This is the last year we'll be doing this. I can more thoroughly analyze the psychology later. For now it's almost game time.

Sunday, July 25, 2010

End of the weekend

It's the end of the weekend. It's been another scorcher here with the mercury hovering around 100 degrees. The "heat index" which, apparently, is the summer equivalant of winter's "wind chill factor" -- i.e. "the temperature is this, but really feels like this" -- is supposedly in the low 100s or so. It's just not fit to be outside.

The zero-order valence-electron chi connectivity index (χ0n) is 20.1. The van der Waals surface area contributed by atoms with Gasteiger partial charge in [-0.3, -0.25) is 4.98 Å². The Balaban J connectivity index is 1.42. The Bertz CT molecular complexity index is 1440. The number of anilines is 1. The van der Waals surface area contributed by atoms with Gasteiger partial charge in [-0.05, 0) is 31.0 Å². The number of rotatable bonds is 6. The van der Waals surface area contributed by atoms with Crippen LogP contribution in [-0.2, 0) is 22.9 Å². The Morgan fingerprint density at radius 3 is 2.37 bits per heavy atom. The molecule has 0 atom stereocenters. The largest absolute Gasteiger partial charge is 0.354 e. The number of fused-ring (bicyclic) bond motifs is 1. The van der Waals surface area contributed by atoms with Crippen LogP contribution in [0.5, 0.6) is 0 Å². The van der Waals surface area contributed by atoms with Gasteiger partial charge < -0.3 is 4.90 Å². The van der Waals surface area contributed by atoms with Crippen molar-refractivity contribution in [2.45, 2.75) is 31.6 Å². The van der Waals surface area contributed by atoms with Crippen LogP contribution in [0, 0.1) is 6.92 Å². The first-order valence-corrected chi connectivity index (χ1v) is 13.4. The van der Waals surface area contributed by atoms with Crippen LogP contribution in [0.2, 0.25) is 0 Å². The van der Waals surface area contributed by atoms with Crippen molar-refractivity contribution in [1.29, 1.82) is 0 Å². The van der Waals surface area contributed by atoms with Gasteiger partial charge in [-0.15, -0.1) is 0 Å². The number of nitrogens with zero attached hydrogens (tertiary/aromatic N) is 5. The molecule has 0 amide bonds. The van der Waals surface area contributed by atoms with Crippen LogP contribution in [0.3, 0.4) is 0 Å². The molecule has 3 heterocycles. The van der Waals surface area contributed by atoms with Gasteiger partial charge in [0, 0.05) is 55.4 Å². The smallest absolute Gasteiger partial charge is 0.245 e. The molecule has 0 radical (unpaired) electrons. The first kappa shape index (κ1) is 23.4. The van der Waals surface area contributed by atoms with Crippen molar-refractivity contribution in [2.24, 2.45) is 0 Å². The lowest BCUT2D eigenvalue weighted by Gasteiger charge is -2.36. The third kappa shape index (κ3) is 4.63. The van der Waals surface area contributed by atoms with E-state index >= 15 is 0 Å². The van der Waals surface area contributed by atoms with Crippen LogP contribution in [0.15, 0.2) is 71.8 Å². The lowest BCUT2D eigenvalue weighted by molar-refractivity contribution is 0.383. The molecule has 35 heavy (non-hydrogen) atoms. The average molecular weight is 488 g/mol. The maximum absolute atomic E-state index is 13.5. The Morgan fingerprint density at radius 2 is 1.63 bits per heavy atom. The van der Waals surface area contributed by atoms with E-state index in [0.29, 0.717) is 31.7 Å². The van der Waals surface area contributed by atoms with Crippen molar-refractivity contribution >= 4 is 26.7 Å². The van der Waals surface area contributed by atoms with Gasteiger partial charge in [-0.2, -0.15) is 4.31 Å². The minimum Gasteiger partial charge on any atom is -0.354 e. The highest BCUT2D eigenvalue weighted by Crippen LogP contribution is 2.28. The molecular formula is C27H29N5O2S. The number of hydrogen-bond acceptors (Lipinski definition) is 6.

So, to avoid outside activity, Wife and I went to see "Toy Story 3" this afternoon. That's right, we went to see a Disney animated movie, Rated G, and we laughed and cried. Wife had already seen it and told me to trust her, that I would love it. And she was right.

Typical of Disney, the humor, though clean as a whistle, likely went over the heads of most of the youngsters in the audience. The laughter came from the parents and/or the older ones in the audience like us.

If you haven't seen it, get yourself to the theater ASAP, or when it comes out on video, make sure you watch it. It's one of the best I've seen in a long time.


Younger Son is back in the fold now. He was "numb" for a couple of days as he re-programmed himself for home life vs. camp life, but his buddies have helped him to re-acclimate to things. We're awfully glad to have him home.